Updated: Nov 2, 2022
By: Lila McNamee and Richard Lee
In 1895, scientists started researching nuclear energy and its application in developing nuclear bombs. In doing this, they discovered nuclear fission (World Nuclear Association, 2020). Fission is a reaction in which an atom is hit with a neutron and splits into two or more smaller atomic nuclei. This leads to a chain reaction in which more nuclei are split and energy is released as seen in Figure 1 (IAEA, 2021). Through further experimentation, scientists were able to discover different aspects of fission which revealed that Uranium-235 was much more conducive to the reaction than Uranium-238 (though there is a much higher abundance of Uranium-238 in nature) and that if one was able to slow the movement of the particles by storing the reaction in water, the reaction would improve and become more stable.
These, among other discoveries, led to the creation of the atomic bomb, which was the object of most early nuclear research (World Nuclear Association, 2020).
After the end of the second World War, research shifted from the development of nuclear
weapons to nuclear energy (World Nuclear Association, 2020). The atoms and reactions used in atomic bombs were easily applied to energy. One uranium pellet, roughly the size of a pencil eraser, was found to be able to produce the same amount of energy as a ton of coal, 3 barrels of oil, or 17,000 cubic feet of natural gas and can provide up to five years of heat for power generation (Nuclear power basics). These statistics alone show the value of nuclear energy. This type of energy becomes even more appealing due to the density of nuclear fuel which produces only low levels of waste (Office of Nuclear Energy, 2021). Nuclear power plants produce no combustion byproducts and do not contribute to air pollution (World Nuclear Association, 2020). This can be compared to natural gas production which can produce large amounts of waste through the emission of both carbon dioxide and methane gasses. These emissions affect the environment through air and water pollution (Green America).
One major problem with nuclear energy is the disposal of the waste that is produced. Currently, there is no clear disposal method which has led many plants to simply store their waste in storage near plants and weapons facilities. This strategy has amounted to 1⁄4 million metric tons being left, essentially abandoned to decay. Due to the danger surrounding nuclear waste, this can quickly become a hazard. As containers age, toxic chemicals can leak out, especially when these chemicals are exposed to sea-salt aerosol. Because power plants need easy access to water to cool and slow reactors, they are often built around coastlines. However, when the waste containers are left in the open air, the salt air can create stress corrosion cracking and allow dangerous materials and radiation to seep out (Jacoby, 2020). There are safer waste management options including vitrification and the construction of permanent repositories. Vitrification involves converting liquid waste to glass which prevents leakage and makes the waste more durable (Jacoby, 2020). Repositories, or underground facilities designed to store high-level radioactive waste (U.S. NRC, 2022) have been proposed across the world, but there are few actually in use. In the United States, the Nuclear Waste Policy Act of 1982 declared that Yucca Mountain in Nevada is the sole location where such a repository can be built in the U.S. (H.R.3809).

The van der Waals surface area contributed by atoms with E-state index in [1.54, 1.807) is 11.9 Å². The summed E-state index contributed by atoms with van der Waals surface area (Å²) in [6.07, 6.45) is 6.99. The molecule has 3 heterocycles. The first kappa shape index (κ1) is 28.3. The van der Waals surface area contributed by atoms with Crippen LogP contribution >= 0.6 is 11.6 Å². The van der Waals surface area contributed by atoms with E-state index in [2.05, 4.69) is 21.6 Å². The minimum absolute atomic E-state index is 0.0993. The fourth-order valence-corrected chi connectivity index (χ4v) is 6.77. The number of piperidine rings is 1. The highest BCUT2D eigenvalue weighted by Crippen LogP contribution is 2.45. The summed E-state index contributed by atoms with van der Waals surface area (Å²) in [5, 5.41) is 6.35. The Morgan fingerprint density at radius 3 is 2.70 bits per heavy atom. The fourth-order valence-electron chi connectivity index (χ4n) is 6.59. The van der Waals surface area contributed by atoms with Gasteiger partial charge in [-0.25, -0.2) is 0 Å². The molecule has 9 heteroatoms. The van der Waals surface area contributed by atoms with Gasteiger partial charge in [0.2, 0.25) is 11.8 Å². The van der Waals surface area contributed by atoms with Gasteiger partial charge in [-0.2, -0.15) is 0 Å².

Despite this act becoming law, Yucca Mountain remains untouched, in part because of hesitancy surrounding nuclear energy and its materials in general. According to the Nevada Attorney General, Yucca Mountain is unsuitable as a repository because it is volcanically active and cannot hold the waste, it is adjacent both to agricultural regions and Las Vegas, the transportation route that would be used poses too much risk to citizens in case of an accident, and it would create a national security risk as the Mountain would become the largest spent fuel storage site in the world (The Fight Against Yucca Mountain).
This hesitancy is consistent with the opinions of the American public in general. According to a Gallup poll, there is a very thin margin between those who oppose and those who support the development of nuclear energy (51% in support and 47% opposing) (Saad, 2022). This statistic has changed in recent months with the rise of oil and gas prices making affordable, alternative energy more appealing. One main argument for those opposing nuclear energy is the history of grave disasters at power plants like Fukushima and Chernobyl, suggested to have carried the same impact of thirty to forty of the atomic bombs dropped on Hiroshima and Nagaski (L.A. Times Archives, 1986). While Fukushima’s meltdown was due to a tsunami followed by a massive earthquake (World Nuclear Association, 2022), Chernobyl was due, in part, to human error as scientists turned off an automatic control system which regulated the reactor's power level, thus leading the reactor to grow unstable and explode (L.A. Times Archives, 1986). However, with President Biden’s budget of $6 billion to help keep struggling nuclear power plants open, nuclear energy appears to be a growing certainty for the future of energy production in the United States (Gardner, 2022).